Famous English jazz saxophonist Buddy Featherstonhaugh took time out for a brief international motor racing career in the 1930s, driving Maseratis for Whitney Straights team and others, and also appearing in ERA and Alfa Romeo cars.
Born in Paris but educated in England, Rupert Edward Lee Featherstonhaugh did extensive recording and performing prior to World War II, then had lengthy inactive period immediately afterward. He worked with vocalist Pat O'Malley in 1927. He played for Spike Hughes from 1930 to 1932, recording two versions of "Buddy's Wednesday Outing," which was written for him by Hughes. He toured Britain in 1932 with pianist Billy Mason in a band backing Louis Armstrong, then recorded with his band The Cosmopolitans in 1933. Fletcher Allen was among his sidemen. Featherstonhaugh later recorded with Valaida Snow and Benny Carter. He led a group in the Royal Air Force that included Vic Lewis, Don McAffer and Jack Parnell; it eventually recorded as The BBC Radio Rhythm Club Sextet from 1943 to 1945. Featherstonhaugh toured Iceland in 1946, then was out of action until he resurfaced in 1956, heading a bop quintet and playing baritone sax with Leon Calvert and Roy Sidewell. Keny Wheeler and Bobby Wellins were later group members. Featherstonhaugh made a final tour of the Middle East in 1957 before he retired from jazz.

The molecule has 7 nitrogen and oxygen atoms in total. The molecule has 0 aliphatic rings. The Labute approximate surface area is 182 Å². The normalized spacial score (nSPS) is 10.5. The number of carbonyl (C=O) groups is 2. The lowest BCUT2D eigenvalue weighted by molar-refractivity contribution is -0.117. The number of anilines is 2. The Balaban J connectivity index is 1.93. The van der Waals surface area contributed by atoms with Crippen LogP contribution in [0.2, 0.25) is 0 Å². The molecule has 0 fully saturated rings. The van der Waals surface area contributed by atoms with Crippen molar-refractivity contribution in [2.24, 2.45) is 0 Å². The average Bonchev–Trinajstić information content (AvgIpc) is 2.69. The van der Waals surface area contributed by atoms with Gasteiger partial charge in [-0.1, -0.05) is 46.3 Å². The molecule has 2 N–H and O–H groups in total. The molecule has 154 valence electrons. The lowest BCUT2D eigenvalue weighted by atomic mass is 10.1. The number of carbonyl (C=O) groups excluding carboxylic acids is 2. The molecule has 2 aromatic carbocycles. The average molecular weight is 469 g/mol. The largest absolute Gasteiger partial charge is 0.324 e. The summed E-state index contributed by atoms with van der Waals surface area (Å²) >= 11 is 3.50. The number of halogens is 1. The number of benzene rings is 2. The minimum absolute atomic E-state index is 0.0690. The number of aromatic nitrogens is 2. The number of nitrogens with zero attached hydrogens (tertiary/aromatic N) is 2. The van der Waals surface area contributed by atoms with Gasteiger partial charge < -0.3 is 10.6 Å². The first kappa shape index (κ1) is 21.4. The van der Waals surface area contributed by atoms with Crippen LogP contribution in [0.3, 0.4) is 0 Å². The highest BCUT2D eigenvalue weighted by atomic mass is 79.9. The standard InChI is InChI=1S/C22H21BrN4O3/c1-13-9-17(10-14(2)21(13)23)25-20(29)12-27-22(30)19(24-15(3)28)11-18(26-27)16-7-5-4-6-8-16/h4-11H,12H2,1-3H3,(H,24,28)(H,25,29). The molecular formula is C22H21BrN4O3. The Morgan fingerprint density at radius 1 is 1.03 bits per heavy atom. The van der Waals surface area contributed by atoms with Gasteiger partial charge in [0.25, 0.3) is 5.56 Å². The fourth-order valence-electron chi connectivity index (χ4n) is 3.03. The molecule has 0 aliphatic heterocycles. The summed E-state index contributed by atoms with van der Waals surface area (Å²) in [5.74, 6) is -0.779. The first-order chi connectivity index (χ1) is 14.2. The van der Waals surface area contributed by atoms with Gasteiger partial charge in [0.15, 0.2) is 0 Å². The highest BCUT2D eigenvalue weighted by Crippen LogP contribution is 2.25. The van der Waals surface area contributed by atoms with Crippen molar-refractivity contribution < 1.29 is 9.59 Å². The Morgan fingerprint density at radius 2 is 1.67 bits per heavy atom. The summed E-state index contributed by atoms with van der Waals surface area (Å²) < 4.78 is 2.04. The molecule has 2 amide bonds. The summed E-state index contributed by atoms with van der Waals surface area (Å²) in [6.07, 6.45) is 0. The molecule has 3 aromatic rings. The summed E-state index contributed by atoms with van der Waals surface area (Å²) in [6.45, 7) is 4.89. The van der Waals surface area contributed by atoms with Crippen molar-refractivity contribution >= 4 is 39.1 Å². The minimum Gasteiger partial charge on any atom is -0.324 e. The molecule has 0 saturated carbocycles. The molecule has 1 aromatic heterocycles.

He was thus already well-known in that field when he joined Straight for a few 1934 races and won the Dieppe Grand Prix at his second start. He couldn’t repeat that effort in 1935, but raced in France and Ireland as well as at Brooklands. He drove old 2½-litre and 3-litre Maseratis in these events, but for the 1935 Donington Grand Prix had a year-old 8CM Maserati, which unfortunately did not last the distance.
He had also raced a little MG in 1935, and for 1936 shared the wheel of Jock Manby-Colegrave’s ERA for a couple of British long-distance races, taking a fifth and sixth. In 1938 he negotiated a ride in Hans Rüesch’s 8C-35 Alfa Romeo but was unable to make the placings at Crystal Palace in April, and then crashed in practice for the BRDC Empire Trophy Race at Donington Park the following weekend.
Then it was back to his music, and a wartime contract with the BBC, after which he continued playing in other bands until his 1957 farewell tour. He seems to have made just one postwar motorsport appearance, setting fastest sportscar car time in the 1946 Brighton Speed Trials at the wheel of an Alfa Romeo.